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Quarterly Employment Survey: September 2012 quarter
Embargoed until 10:45am  –  06 November 2012
Commentary

Employment and hours figures in this release are seasonally adjusted unless otherwise stated. Earnings figures in the Quarterly Employment Survey (QES) and labour cost index (LCI) releases are not seasonally adjusted.

Number of jobs flat for the quarter, rises over the year

Demand for labour by businesses was subdued over the September 2012 quarter. The number of filled jobs rose 0.3 percent from the previous quarter, while the number of full-time equivalent employees (FTEs) fell 0.1 percent. A fall in full-time employment (down 0.3 percent) offset a rise in part-time employment (up 0.4 percent). This caused the number of FTEs to fall while the number of filled jobs rose.

Job numbers continued to rise over the September 2012 year. The number of filled jobs rose 1.4 percent and the number of FTEs rose 1.6 percent during this period. The annual rise in unadjusted filled jobs came mostly from these three industries:

  • accommodation and food services (up 9.5 percent)
  • wholesale trade (up 8.7 percent)
  • construction (up 5.7 percent).

Graph, Employment, annual change, September 2002 quarter to September 2012 quarter.

QES and LCI salary and ordinary time wage rates rise

Average ordinary time hourly earnings as shown in the QES results rose 2.8 percent for the September 2012 year. The two industries that made the biggest contribution to this rise were:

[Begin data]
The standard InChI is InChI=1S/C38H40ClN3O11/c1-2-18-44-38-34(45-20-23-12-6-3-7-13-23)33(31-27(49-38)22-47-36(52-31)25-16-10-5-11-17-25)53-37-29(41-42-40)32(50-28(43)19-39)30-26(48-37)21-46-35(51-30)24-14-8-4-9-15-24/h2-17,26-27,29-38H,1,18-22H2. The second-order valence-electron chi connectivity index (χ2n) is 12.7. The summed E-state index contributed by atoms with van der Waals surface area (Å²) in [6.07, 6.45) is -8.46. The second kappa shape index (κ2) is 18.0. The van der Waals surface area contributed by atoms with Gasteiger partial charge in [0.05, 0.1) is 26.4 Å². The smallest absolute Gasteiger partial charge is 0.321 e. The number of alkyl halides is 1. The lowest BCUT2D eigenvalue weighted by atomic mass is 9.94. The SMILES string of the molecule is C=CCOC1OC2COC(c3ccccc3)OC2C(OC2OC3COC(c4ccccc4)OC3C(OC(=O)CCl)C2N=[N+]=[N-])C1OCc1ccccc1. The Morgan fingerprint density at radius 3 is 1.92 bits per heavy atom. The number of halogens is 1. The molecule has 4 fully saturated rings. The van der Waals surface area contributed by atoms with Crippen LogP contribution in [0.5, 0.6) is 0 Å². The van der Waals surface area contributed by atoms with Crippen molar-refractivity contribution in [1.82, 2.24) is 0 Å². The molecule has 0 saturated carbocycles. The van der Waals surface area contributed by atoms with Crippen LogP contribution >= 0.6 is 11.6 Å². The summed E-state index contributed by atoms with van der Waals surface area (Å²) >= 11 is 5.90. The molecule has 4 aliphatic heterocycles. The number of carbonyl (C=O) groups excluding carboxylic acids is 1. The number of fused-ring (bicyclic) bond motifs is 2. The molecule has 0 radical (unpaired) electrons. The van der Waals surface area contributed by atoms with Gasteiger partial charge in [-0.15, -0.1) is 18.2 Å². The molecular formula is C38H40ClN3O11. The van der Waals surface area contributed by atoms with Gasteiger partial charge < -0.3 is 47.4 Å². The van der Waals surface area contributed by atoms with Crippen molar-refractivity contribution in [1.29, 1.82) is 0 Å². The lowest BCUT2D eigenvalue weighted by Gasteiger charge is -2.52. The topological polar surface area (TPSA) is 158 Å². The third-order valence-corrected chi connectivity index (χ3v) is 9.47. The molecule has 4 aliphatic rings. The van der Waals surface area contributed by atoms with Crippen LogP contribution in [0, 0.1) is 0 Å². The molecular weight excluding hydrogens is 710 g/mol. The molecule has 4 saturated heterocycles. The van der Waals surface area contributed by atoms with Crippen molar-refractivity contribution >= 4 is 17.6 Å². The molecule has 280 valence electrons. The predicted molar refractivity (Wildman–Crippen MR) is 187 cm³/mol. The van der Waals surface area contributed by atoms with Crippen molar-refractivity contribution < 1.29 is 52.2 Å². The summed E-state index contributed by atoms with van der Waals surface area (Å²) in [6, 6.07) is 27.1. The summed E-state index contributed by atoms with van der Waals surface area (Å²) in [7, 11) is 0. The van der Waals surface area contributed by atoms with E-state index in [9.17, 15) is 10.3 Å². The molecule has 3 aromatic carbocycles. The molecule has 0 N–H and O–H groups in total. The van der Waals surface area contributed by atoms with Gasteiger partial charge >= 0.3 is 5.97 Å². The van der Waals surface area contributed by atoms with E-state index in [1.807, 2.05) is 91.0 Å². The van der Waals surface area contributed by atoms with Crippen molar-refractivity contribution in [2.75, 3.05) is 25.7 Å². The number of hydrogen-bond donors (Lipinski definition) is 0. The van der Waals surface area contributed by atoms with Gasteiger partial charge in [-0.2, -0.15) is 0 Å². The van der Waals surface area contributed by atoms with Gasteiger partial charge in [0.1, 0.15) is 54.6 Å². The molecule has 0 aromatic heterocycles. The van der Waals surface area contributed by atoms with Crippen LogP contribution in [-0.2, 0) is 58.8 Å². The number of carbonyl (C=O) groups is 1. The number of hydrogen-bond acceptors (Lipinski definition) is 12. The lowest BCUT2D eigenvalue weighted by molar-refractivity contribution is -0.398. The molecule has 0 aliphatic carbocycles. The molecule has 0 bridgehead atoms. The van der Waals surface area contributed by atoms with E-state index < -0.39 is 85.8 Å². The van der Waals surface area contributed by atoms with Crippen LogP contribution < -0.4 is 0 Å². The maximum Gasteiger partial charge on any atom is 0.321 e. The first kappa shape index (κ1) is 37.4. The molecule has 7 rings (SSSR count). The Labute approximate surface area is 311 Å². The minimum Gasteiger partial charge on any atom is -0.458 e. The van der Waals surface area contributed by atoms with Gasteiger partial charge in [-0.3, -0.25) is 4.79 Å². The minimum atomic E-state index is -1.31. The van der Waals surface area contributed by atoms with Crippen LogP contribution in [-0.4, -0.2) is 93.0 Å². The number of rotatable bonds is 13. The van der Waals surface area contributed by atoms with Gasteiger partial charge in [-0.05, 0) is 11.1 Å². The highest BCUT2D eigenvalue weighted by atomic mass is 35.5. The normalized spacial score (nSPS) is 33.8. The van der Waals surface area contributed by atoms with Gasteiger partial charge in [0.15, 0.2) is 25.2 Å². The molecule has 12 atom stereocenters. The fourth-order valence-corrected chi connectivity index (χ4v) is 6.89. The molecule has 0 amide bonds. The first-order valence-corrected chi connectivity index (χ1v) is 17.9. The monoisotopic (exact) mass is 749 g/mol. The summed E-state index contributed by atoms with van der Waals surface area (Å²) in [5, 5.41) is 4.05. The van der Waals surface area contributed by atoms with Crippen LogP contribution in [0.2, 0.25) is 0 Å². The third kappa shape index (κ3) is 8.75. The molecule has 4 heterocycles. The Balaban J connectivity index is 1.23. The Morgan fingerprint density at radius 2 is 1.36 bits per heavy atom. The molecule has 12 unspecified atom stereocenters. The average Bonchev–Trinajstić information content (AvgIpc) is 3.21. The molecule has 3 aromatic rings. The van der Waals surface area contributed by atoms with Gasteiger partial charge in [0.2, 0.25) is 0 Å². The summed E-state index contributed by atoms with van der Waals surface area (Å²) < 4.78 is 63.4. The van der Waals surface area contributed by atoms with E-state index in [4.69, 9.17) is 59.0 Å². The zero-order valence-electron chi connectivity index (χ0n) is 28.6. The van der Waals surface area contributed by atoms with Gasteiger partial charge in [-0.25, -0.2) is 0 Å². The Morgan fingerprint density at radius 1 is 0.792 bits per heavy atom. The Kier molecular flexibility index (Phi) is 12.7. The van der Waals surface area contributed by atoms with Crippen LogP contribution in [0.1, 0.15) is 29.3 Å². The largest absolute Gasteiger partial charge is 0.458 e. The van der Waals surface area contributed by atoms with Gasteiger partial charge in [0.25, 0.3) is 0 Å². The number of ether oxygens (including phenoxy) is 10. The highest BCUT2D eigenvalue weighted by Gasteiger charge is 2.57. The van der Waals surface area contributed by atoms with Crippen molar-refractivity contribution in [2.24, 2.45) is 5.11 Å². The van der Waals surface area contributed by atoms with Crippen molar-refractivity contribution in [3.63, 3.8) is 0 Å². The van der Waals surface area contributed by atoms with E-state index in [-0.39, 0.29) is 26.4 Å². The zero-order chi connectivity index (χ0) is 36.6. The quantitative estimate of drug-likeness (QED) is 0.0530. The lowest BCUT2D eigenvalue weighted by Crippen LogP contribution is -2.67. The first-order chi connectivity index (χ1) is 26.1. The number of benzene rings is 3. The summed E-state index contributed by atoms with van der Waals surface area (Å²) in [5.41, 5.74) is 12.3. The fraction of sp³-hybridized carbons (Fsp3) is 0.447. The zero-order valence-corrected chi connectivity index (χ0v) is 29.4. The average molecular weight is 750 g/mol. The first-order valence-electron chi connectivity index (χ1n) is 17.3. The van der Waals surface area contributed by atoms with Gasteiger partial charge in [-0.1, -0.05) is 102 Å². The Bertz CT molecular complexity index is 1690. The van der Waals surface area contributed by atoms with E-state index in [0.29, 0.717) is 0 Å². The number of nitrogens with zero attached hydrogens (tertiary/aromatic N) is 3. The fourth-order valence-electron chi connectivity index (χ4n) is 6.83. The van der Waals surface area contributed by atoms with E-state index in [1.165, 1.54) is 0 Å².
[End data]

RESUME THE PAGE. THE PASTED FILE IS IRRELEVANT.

• professional, scientific, technical, administrative, and support services
  • manufacturing.

Annual percentage changes in salary and ordinary time wage rates vary between the QES and LCI measures.

According to the LCI, salary and ordinary wage rates rose 1.9 percent over the same period, and the analytical unadjusted series rose 3.2 percent.

Graph, Annual percentage change in salary and ordinary time wage rates, September 2007 quarter to September 2012 quarter.

QES average earnings statistics are often compared with LCI salary and ordinary time wage rates. However, QES average earnings statistics reflect not only changes in salary and wage rates, but also compositional changes between and within businesses in surveyed industries. In comparison, the LCI measures changes in salary and wage rates for a fixed quantity (eg number of hours worked per week) and quality (eg experience and qualification) of labour input. The LCI analytical unadjusted series fixes the quantity of labour, but reflects quality change within the occupations in addition to price change.

See the Data quality section for more information.

Average earnings grow over the year

Average ordinary time hourly earnings rose 2.8 percent (74 cents) over the September 2012 year.

All industries contributed to the overall rise, but the biggest contributors were professional, scientific, technical, administrative, and support services (up 4.0 percent to $31.70), and manufacturing (up 3.7 percent to $25.74).

Average ordinary time hourly earnings rose in both the private sector (up 3.0 percent) and the public sector (up 2.6 percent).

Average ordinary time weekly earnings (by FTE) rose 3.0 percent over the year (about $30 a week). Again, the major contributors to this rise were: